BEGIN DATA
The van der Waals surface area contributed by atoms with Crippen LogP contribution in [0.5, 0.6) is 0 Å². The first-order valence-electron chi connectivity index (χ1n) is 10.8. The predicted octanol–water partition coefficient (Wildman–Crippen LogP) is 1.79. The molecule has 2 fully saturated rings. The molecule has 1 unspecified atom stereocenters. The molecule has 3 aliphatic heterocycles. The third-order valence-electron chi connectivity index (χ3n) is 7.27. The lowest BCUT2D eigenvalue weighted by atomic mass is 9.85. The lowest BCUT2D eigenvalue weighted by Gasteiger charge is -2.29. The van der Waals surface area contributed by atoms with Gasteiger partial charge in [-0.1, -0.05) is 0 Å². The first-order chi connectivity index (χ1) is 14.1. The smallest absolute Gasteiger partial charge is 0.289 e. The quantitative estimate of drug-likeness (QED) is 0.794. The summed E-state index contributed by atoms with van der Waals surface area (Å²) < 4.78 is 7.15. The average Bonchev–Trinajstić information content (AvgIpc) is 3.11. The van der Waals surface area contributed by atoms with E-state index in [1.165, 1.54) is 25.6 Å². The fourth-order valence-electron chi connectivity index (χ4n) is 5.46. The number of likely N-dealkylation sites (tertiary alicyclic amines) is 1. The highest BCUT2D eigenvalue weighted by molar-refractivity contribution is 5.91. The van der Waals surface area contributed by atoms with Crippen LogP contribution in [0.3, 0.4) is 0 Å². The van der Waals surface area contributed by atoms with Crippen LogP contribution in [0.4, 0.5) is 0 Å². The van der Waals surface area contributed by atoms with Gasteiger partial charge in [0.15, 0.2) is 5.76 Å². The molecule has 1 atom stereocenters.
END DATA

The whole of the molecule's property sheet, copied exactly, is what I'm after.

The van der Waals surface area contributed by atoms with Crippen LogP contribution in [0.5, 0.6) is 0 Å². The first-order valence-electron chi connectivity index (χ1n) is 10.8. The predicted octanol–water partition coefficient (Wildman–Crippen LogP) is 1.79. The molecule has 2 fully saturated rings. The molecule has 1 unspecified atom stereocenters. The molecule has 3 aliphatic heterocycles. The third-order valence-electron chi connectivity index (χ3n) is 7.27. The lowest BCUT2D eigenvalue weighted by atomic mass is 9.85. The lowest BCUT2D eigenvalue weighted by Gasteiger charge is -2.29. The van der Waals surface area contributed by atoms with Gasteiger partial charge in [-0.1, -0.05) is 0 Å². The first-order chi connectivity index (χ1) is 14.1. The smallest absolute Gasteiger partial charge is 0.289 e. The quantitative estimate of drug-likeness (QED) is 0.794. The summed E-state index contributed by atoms with van der Waals surface area (Å²) < 4.78 is 7.15. The average Bonchev–Trinajstić information content (AvgIpc) is 3.11. The van der Waals surface area contributed by atoms with E-state index in [1.165, 1.54) is 25.6 Å². The fourth-order valence-electron chi connectivity index (χ4n) is 5.46. The number of likely N-dealkylation sites (tertiary alicyclic amines) is 1. The highest BCUT2D eigenvalue weighted by molar-refractivity contribution is 5.91. The van der Waals surface area contributed by atoms with Crippen LogP contribution in [0.3, 0.4) is 0 Å². The van der Waals surface area contributed by atoms with Crippen LogP contribution in [0.4, 0.5) is 0 Å². The van der Waals surface area contributed by atoms with Gasteiger partial charge in [0.15, 0.2) is 5.76 Å². The molecule has 1 atom stereocenters.